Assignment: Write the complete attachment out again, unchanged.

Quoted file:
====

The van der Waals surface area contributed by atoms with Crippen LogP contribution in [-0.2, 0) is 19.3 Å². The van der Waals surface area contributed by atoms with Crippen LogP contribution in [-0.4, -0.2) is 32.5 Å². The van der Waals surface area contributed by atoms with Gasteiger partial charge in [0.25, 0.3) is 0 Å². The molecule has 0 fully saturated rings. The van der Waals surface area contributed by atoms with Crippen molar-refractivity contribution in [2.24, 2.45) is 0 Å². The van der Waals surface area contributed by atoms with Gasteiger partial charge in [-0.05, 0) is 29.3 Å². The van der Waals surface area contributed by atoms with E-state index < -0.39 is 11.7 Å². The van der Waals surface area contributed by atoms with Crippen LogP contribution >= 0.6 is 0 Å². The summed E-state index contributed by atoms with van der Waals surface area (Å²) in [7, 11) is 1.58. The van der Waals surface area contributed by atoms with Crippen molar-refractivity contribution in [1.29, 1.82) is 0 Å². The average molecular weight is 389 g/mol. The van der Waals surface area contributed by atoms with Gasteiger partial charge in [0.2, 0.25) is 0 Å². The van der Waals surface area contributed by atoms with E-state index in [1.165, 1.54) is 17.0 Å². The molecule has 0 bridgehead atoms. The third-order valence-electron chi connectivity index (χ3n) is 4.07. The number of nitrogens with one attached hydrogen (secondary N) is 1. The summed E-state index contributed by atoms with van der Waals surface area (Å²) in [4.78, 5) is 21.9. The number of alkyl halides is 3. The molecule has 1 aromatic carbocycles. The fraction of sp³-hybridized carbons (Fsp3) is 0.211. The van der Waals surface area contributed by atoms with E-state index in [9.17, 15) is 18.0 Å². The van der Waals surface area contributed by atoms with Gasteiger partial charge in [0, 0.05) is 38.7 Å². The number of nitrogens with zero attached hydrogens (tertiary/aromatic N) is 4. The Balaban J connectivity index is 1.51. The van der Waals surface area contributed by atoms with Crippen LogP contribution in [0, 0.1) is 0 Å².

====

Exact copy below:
The van der Waals surface area contributed by atoms with Crippen LogP contribution in [-0.2, 0) is 19.3 Å². The van der Waals surface area contributed by atoms with Crippen LogP contribution in [-0.4, -0.2) is 32.5 Å². The van der Waals surface area contributed by atoms with Gasteiger partial charge in [0.25, 0.3) is 0 Å². The molecule has 0 fully saturated rings. The van der Waals surface area contributed by atoms with Crippen molar-refractivity contribution in [2.24, 2.45) is 0 Å². The van der Waals surface area contributed by atoms with Gasteiger partial charge in [-0.05, 0) is 29.3 Å². The van der Waals surface area contributed by atoms with E-state index < -0.39 is 11.7 Å². The van der Waals surface area contributed by atoms with Crippen LogP contribution >= 0.6 is 0 Å². The summed E-state index contributed by atoms with van der Waals surface area (Å²) in [7, 11) is 1.58. The van der Waals surface area contributed by atoms with Crippen molar-refractivity contribution in [1.29, 1.82) is 0 Å². The average molecular weight is 389 g/mol. The van der Waals surface area contributed by atoms with Gasteiger partial charge in [0.2, 0.25) is 0 Å². The van der Waals surface area contributed by atoms with E-state index in [1.165, 1.54) is 17.0 Å². The molecule has 0 bridgehead atoms. The third-order valence-electron chi connectivity index (χ3n) is 4.07. The number of nitrogens with one attached hydrogen (secondary N) is 1. The summed E-state index contributed by atoms with van der Waals surface area (Å²) in [4.78, 5) is 21.9. The number of alkyl halides is 3. The molecule has 1 aromatic carbocycles. The fraction of sp³-hybridized carbons (Fsp3) is 0.211. The van der Waals surface area contributed by atoms with E-state index in [9.17, 15) is 18.0 Å². The van der Waals surface area contributed by atoms with Gasteiger partial charge in [0, 0.05) is 38.7 Å². The number of nitrogens with zero attached hydrogens (tertiary/aromatic N) is 4. The Balaban J connectivity index is 1.51. The van der Waals surface area contributed by atoms with Crippen LogP contribution in [0, 0.1) is 0 Å².